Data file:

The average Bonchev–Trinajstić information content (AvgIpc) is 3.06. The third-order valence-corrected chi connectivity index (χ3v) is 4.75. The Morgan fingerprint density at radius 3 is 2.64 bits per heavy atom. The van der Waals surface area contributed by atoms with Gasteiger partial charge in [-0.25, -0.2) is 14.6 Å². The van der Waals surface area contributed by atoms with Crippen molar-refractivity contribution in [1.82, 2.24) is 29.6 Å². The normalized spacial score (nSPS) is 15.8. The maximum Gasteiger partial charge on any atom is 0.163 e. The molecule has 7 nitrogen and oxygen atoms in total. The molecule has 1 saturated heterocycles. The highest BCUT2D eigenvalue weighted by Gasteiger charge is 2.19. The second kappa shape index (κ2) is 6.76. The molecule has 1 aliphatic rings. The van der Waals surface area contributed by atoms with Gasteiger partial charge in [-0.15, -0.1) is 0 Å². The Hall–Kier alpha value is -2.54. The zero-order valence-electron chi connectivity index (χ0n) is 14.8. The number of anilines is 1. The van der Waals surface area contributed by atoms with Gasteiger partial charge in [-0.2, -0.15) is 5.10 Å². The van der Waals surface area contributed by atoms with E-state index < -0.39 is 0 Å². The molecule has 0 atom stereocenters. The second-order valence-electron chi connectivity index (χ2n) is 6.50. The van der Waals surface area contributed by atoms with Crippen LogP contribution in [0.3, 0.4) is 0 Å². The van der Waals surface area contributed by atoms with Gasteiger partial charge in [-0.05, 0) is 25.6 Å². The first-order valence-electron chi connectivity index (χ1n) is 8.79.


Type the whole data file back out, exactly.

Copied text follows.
The average Bonchev–Trinajstić information content (AvgIpc) is 3.06. The third-order valence-corrected chi connectivity index (χ3v) is 4.75. The Morgan fingerprint density at radius 3 is 2.64 bits per heavy atom. The van der Waals surface area contributed by atoms with Gasteiger partial charge in [-0.25, -0.2) is 14.6 Å². The van der Waals surface area contributed by atoms with Crippen molar-refractivity contribution in [1.82, 2.24) is 29.6 Å². The normalized spacial score (nSPS) is 15.8. The maximum Gasteiger partial charge on any atom is 0.163 e. The molecule has 7 nitrogen and oxygen atoms in total. The molecule has 1 saturated heterocycles. The highest BCUT2D eigenvalue weighted by Gasteiger charge is 2.19. The second kappa shape index (κ2) is 6.76. The molecule has 1 aliphatic rings. The van der Waals surface area contributed by atoms with Gasteiger partial charge in [-0.15, -0.1) is 0 Å². The Hall–Kier alpha value is -2.54. The zero-order valence-electron chi connectivity index (χ0n) is 14.8. The number of anilines is 1. The van der Waals surface area contributed by atoms with Gasteiger partial charge in [-0.2, -0.15) is 5.10 Å². The van der Waals surface area contributed by atoms with E-state index < -0.39 is 0 Å². The molecule has 0 atom stereocenters. The second-order valence-electron chi connectivity index (χ2n) is 6.50. The van der Waals surface area contributed by atoms with Crippen LogP contribution in [0.3, 0.4) is 0 Å². The van der Waals surface area contributed by atoms with Gasteiger partial charge in [-0.05, 0) is 25.6 Å². The first-order valence-electron chi connectivity index (χ1n) is 8.79.